One of the most illuminating examples of the Macedonian reaction to Fusion was the Mutiny at Opis- as it highlights the extent of the discontent between Alexander and his troops. With a previous mutiny, conspiracies and the rejection of proskynesis already under their belt, the arrival of the ‘Successors’ in Susa was the tip of the iceberg for the Macedonians. The 30,000 Iranian boys arrived in Susa wearing Macedonian clothing and carrying Macedonian equipment, performing a dazzling display of discipline and deftness before the Macedonian Army. At Opis, Alexander announced that he was releasing from the Army those who, because of old age or disablement, were no longer ﬁr for service and was sending them home (Arrian). This greatly vexed the Macedonian Army as they assumed that Alexander intended to replace them with the young ‘war dancers’ as they resentfully termed them (Hamilton).
This assumption, combined with their distaste in Alexander’s dress throughout the campaign, his appointment (or re-appointment) of foreign Satrap leaders and inclusion of Persian in the Army (including into the prestigious Companion Cavalry) lead to their response. Arrian states that: “they did not stand passively in respectful silence, but shouted to him to dismiss every man of them and carry on with his ‘father’, mocking Ammon by this remark.” A mutiny against Alexanders actions as a result of his Fusion policy is signiﬁcant because it shows just how widespread the discontent was, this discontent was not something felt only by the Old Guard.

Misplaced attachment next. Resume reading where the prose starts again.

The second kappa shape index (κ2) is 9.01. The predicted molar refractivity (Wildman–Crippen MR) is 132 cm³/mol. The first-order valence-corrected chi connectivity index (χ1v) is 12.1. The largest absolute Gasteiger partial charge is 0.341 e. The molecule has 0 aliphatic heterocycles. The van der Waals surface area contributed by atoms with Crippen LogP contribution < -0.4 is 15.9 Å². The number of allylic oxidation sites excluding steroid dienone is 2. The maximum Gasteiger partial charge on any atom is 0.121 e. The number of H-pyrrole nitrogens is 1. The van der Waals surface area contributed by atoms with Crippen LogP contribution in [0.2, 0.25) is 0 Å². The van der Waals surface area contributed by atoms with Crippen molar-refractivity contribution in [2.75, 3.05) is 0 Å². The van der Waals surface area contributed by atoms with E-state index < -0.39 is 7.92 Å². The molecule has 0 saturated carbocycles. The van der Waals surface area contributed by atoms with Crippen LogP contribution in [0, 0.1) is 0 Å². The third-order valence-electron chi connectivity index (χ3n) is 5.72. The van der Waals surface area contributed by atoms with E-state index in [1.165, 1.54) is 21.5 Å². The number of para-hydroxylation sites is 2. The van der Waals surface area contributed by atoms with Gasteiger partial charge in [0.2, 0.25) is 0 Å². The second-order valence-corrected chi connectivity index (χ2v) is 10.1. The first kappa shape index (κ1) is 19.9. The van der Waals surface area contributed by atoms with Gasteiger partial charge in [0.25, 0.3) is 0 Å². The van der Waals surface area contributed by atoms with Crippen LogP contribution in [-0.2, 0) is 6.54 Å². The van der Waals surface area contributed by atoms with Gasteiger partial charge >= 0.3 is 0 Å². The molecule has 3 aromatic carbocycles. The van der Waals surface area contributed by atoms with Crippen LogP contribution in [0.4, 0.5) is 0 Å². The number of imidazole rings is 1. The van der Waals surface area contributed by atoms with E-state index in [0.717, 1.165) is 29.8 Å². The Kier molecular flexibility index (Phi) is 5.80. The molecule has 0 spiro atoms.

Patterns of Reaction
Fusion- Can we trust it?!
Fusion rufﬂed the feathers of the Macedonians. It created tension which lead to recurring negative reaction. Although most Macedonians were opposed to the policy from the outset, the Old Guard seemed more offended by it and people knew where they stood. The execution of Philotas and Parmenio and the murder of Cleitus show just how important the policy was to Alexander and how seriously he took opposition to it. As time went on war weariness and Alexander’s change in status from ‘ﬁrst amongst equals’ to Son of Ammon started to take a toll on the rest of the troops, the discontent in the Macedonian Army regarding fusion became more widespread, ultimately resulting in Mutiny.